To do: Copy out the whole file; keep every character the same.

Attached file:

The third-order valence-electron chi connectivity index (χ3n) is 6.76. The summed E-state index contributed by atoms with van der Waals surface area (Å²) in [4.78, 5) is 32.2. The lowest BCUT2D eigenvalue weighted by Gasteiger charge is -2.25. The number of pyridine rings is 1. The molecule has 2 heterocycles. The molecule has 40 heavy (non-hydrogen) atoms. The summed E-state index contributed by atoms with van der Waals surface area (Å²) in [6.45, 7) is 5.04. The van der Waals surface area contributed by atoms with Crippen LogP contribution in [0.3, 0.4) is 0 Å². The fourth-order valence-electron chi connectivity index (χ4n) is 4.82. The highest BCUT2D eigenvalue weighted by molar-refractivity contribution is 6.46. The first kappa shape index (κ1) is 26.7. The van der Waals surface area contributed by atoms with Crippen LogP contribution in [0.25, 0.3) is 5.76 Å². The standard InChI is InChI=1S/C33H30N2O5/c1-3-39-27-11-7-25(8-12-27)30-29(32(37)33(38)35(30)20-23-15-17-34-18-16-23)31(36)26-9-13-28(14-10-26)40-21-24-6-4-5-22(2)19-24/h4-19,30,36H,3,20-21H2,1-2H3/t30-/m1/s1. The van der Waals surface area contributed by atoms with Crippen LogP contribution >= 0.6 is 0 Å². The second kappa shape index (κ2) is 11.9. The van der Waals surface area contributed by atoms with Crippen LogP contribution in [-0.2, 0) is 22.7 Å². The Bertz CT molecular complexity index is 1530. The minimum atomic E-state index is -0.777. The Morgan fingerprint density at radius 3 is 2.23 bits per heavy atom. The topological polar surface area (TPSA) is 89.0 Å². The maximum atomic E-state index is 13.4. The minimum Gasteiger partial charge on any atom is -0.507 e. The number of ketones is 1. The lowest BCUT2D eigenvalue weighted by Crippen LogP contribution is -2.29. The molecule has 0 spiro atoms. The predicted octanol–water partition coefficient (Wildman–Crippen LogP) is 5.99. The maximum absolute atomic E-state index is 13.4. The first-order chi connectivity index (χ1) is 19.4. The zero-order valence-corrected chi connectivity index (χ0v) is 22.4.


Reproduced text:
The third-order valence-electron chi connectivity index (χ3n) is 6.76. The summed E-state index contributed by atoms with van der Waals surface area (Å²) in [4.78, 5) is 32.2. The lowest BCUT2D eigenvalue weighted by Gasteiger charge is -2.25. The number of pyridine rings is 1. The molecule has 2 heterocycles. The molecule has 40 heavy (non-hydrogen) atoms. The summed E-state index contributed by atoms with van der Waals surface area (Å²) in [6.45, 7) is 5.04. The van der Waals surface area contributed by atoms with Crippen LogP contribution in [0.3, 0.4) is 0 Å². The fourth-order valence-electron chi connectivity index (χ4n) is 4.82. The highest BCUT2D eigenvalue weighted by molar-refractivity contribution is 6.46. The first kappa shape index (κ1) is 26.7. The van der Waals surface area contributed by atoms with Crippen LogP contribution in [0.25, 0.3) is 5.76 Å². The standard InChI is InChI=1S/C33H30N2O5/c1-3-39-27-11-7-25(8-12-27)30-29(32(37)33(38)35(30)20-23-15-17-34-18-16-23)31(36)26-9-13-28(14-10-26)40-21-24-6-4-5-22(2)19-24/h4-19,30,36H,3,20-21H2,1-2H3/t30-/m1/s1. The van der Waals surface area contributed by atoms with Crippen LogP contribution >= 0.6 is 0 Å². The second kappa shape index (κ2) is 11.9. The van der Waals surface area contributed by atoms with Crippen LogP contribution in [-0.2, 0) is 22.7 Å². The Bertz CT molecular complexity index is 1530. The minimum atomic E-state index is -0.777. The Morgan fingerprint density at radius 3 is 2.23 bits per heavy atom. The topological polar surface area (TPSA) is 89.0 Å². The maximum atomic E-state index is 13.4. The minimum Gasteiger partial charge on any atom is -0.507 e. The number of ketones is 1. The lowest BCUT2D eigenvalue weighted by Crippen LogP contribution is -2.29. The molecule has 0 spiro atoms. The predicted octanol–water partition coefficient (Wildman–Crippen LogP) is 5.99. The maximum absolute atomic E-state index is 13.4. The first-order chi connectivity index (χ1) is 19.4. The zero-order valence-corrected chi connectivity index (χ0v) is 22.4.